- The opening line “My body rocks a rhythm. You beat my drum hard.”
- At exactly one minute there’s this insanely awesome beat drop that chomps down on my body, chews my brain and spits me out as a dancing maniac
- At exactly one minute and thirty seconds Fake Blood brings out synthesized violins that will make whatever is left of my sanity joyfully explode
- Fake Blood’s song sounds like a the shattered glass of a disco ball. So disco, so modern.
- The lyrics sound like a Japanese anime trying to do James Bond “You want a kiss now baby? Oh fucky-fucky you! You’re dressed to kill me-kill-me. And if I die tonight, at least you thrill me-thrill-me.Oooooh!”
Ok, so it’s a little unfair to put a mashup at number one, but it really was my favorite of the year. I suppose if you must, you could put the emphasis on the Fake Blood song. But it’s a fine mash! This mashup combines these two songs seamlessly, producing something much better than either work alone. The beats for the original Richard Vission song are not bad, but they’re no match for Fake Blood. And Fake Blood’s beats, tight as they are, have a cold, clinical quality without any lyrics. Luciana’s vocal styling are as motivational as a Jane Fonda workout video. Finally, it’s a perfect mashup in that there’s such an overlap of themes other DJs must say, “I wish I’d thought of that!” Here’s the two songs separately, to decide for yourself:
I heard this in a shop in Japantown and new tracking it down would be a top priority when I got home. I was pleased that Black Eyed Peas had taken the time to rerecord the vocals from the original Dirty Dancing hit, rather then just sampling them. But to my surprise the version I’d heard in Japantown wasn’t the original but a remix. Such a shame because now is as good a time as any to get a retro treatment of everyone’s favorite Swayze flick. Unfortunately, the original Black Eyed Peas version is, well, awful. Guetta’s mix is scratchy and glitchy in all the right places: the echo on her voice before that sweet beat drop, the occasional sick vocal distortion of her voice—you can just see this blowing up the greatest summer beach party of your life.
Rumor has it Katy B is going to be the one to bring dubstep to the mainstream. Let’s hope so, as dubstep is a genre that is delivering way too many trite remixes lately. Here layered vocals and 8-bit inspired trills open up the song til a subtle loop of her British accent saying “louder” teases the beat drop. What’s unusual to me about this one is the way the the deepest, bassiest part of the song is the melody. It’s as if the bass taking over what the melody usually does, driving the song forward. It’s a fresh take on an overplayed style that has me turning the nob to the max.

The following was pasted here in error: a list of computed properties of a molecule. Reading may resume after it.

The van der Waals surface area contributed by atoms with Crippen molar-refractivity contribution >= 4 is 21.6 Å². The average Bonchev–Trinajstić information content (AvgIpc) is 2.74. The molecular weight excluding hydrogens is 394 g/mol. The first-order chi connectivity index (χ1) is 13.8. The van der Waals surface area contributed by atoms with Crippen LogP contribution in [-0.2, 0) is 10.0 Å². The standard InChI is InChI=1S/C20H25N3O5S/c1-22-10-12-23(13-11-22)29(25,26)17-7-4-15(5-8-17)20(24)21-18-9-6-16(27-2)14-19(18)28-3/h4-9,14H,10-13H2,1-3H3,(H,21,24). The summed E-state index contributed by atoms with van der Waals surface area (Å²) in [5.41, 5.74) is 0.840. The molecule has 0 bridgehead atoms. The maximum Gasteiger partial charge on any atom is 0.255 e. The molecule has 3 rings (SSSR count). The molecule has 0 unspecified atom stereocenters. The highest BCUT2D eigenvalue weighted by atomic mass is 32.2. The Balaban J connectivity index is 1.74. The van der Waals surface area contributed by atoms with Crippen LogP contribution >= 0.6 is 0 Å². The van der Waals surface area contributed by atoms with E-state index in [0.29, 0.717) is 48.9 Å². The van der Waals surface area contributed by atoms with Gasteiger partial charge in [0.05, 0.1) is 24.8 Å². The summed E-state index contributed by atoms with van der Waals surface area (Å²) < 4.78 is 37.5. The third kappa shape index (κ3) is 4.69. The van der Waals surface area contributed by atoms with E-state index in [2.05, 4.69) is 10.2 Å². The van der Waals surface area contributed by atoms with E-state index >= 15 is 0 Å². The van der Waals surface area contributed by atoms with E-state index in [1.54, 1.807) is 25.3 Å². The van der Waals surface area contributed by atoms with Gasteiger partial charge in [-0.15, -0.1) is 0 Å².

This Cudi mix doesn’t start out too exciting but at around the one minute mark you get a taste of the beast Aoki has birthed: Fuzzy rising sirens that introduce fuzzy heavy beats. The vocal sections are lovely and melodic, a nice respite from the assault of Aoki’s monster beats. It’s an onslaught of sick banging bass tempered by Cudi’s soft and friendly stoner rap. Within this there are small tweaks, like the trill that reintroduces the melody at 1:17, the delicious quarter rest at 1:39, and the laser at 2:51 that give this remix a polish that sets it apart from the other bangers 0f 2010.
Often a great remix will surpass the original to the extent that the song it is based on can sound hollow in comparison. That happened to me when listening to “Night By Night” recently. Where was the epic synth? Where was the back-and-forth vocals after the climax (“she says I’m—I say she’s—She says I’m”)? They perfectly capture the drama of an argument in a way the original never did. Chromeo is best known as one among many 80s revisionist bands, and this remix keeps that spirit while creating a darker, fuller sound that is unmistakably 21st century.
I’m a sucker for Metric and this is hands down Death to the Throne’s finest mix to date. Frankly his mixes can be too sick for my taste but here he adds lasers and synth to take Twilight Galaxy to a positively astral dimension. He shows off his skills without demolishintg too much of Emily Haine’s lyrics. The original song is not even remotely a dance number, DttT essentially produced entirely new music to back up the song. As a Metric fan, I hate to say it but the remix is a much better song than the original. True to Death-to-the-Throne form, there is a very sick section to the song, as well there should be leading into the climax of a great remix.